Network attached storage devices – aka “NAS” devices – are commonly sold into small-to-medium enterprises as a solution for storing files on their network. They typically come from a number of manufacturers, commonly QNAP, Synology, Asusstor, and Netgear.
On a business network, there tends to be two types of devices – laptops or desktop computers that people use, and servers. Servers are designed to hold data and do other jobs that don’t require a human being to directly interact with them. Before the cloud become so prevalent in SME IT, it was pretty much required for a network to have a server on it, and the most typical use case was that that server held a copy of the company’s files. It was so common that for a while Microsoft sold a product called Microsoft Small Business Server for just this job.
The discipline that came with this is that we are used to storing files on a “shared drive” or “network share”, and typically laptops and desktops when logged on have a “mapped drive”, and the end result is that we are used to storing files on a computer other than the one that we are sitting at. There are really good reasons to do this, not least is that we a) need to share files with colleagues, and b) need those files backed up. A file server solves both these problems beautifully.
The “pain” that a NAS device solves is that if you believe having a server is a complicated solution to having somewhere you store your company’s files, a NAS device is pitched as a less-complicated solution. Rather than having a complex computer sitting on your network that you have to buy and manage, you buy a NAS device, plug it in, switch it on, and off you go. As in IT “complicated” typically is synonymous with “expensive”, NAS devices are sold on the basis that they are cheaper to buy and cheaper to run than an equivalent server.
This claim may well be generally true, but there are two key problems with NAS devices. Firstly, they are proprietary implementations of an open standard. A Windows file server sitting in an office is, to all intents and purposes, an open implementation. This means you can access it however you want, install whatever backup solution you want, install whatever cloud-synchronisation solution you want, install any virus solution you want, etc. NAS devices do not have this same openness – the NAS vendor looks to deliver value by “locking down” and hiding complexity of the computer behind their own front-end. This is the value proposition of a NAS – it is a server, without the complexity.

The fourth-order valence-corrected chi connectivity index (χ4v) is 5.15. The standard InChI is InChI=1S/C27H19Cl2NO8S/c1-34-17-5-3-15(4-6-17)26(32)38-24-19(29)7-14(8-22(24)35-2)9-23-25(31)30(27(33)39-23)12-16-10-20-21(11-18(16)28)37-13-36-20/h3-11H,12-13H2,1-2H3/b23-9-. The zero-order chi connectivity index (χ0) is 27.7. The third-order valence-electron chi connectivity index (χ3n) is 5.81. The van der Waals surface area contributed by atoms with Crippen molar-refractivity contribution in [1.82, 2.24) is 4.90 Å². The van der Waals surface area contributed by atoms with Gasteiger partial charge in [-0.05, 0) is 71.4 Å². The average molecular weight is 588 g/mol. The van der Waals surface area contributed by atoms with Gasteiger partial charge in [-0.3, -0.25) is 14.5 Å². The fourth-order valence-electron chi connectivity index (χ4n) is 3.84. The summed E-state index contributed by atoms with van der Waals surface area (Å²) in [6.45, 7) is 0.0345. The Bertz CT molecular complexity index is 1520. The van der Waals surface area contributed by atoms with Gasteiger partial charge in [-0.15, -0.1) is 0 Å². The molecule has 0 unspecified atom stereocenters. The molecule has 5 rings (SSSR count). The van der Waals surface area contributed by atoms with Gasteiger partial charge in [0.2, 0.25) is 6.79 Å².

This make sense if you are selling a solution based on “it’s less complex” – i.e. you are pitching a simpler solution. But practically all you are doing here is obscuring complexity unnecessarily. If you need a server on the network – and the emphasis here is important – you likely need an open server.
The problem with NAS devices as a proposition to SMEs is the issue of “need”. Most SMEs do require some way to store files so that they can be shared, but in 99 times out of 100, the best place to put files so that they can be shared is in the cloud. Most SMEs do not need a NAS device – what they need is SharePoint or Google Drive, depending on their “Coke v Pepsi” choice of Office 365/Microsoft 365 vs G Suite.
NAS devices come from a time when we aligned the physical boundaries of the office environment with virtual practice – that to all intents of purposes, to do business “things” you had to be in an office, sitting in front of a computer, 9am to 5pm. (This article was written about a month in the UK’s COVID-19 lockdown, and even before then it was clear that we were moving away from constraining business activities within the office and being more open as to where employees did their work – office, home, McDonald’s, who cares so long as the work is done...) Putting data in the cloud makes it available to everyone everywhere (more properly: “every employee every when”), and the reason why we do this is that it is easier to put things in the cloud and let people access it from anywhere than it is to keep things on our network and hook up some way for people to get access to it.
Traditional network design is based on a “castle” paradigm – you have to be inside the walls to access the network, and anyone inside the walls is typically trusted. Because we confer a great deal of trust on people who are inside the network, we make it hard to get “inside the castle”. Whilst every NAS vendor out there tries to fudge this issue, the overall design principle is that to get at data on your NAS, you need to be inside the castle. This is fundamentally backwards when it comes to best practice – you should have a small number of physical devices, and rely on the cloud to store and provide access to your data.
These two issues – that they are network devices designed to live inside a castle’s walls, and that they are closed implementations – makes NAS devices too inflexible for modern business. They are an old approach who’s time has passed.
If you have a NAS device, you should strongly think about migrating off and into cloud storage. If you don’t already have one, in most use cases they are not a good fit. There are some edge cases where they may work for you, but if you are in such an edge case you may well find that a normal Windows or Linux server does what you want without requiring you to pinch off your options so much.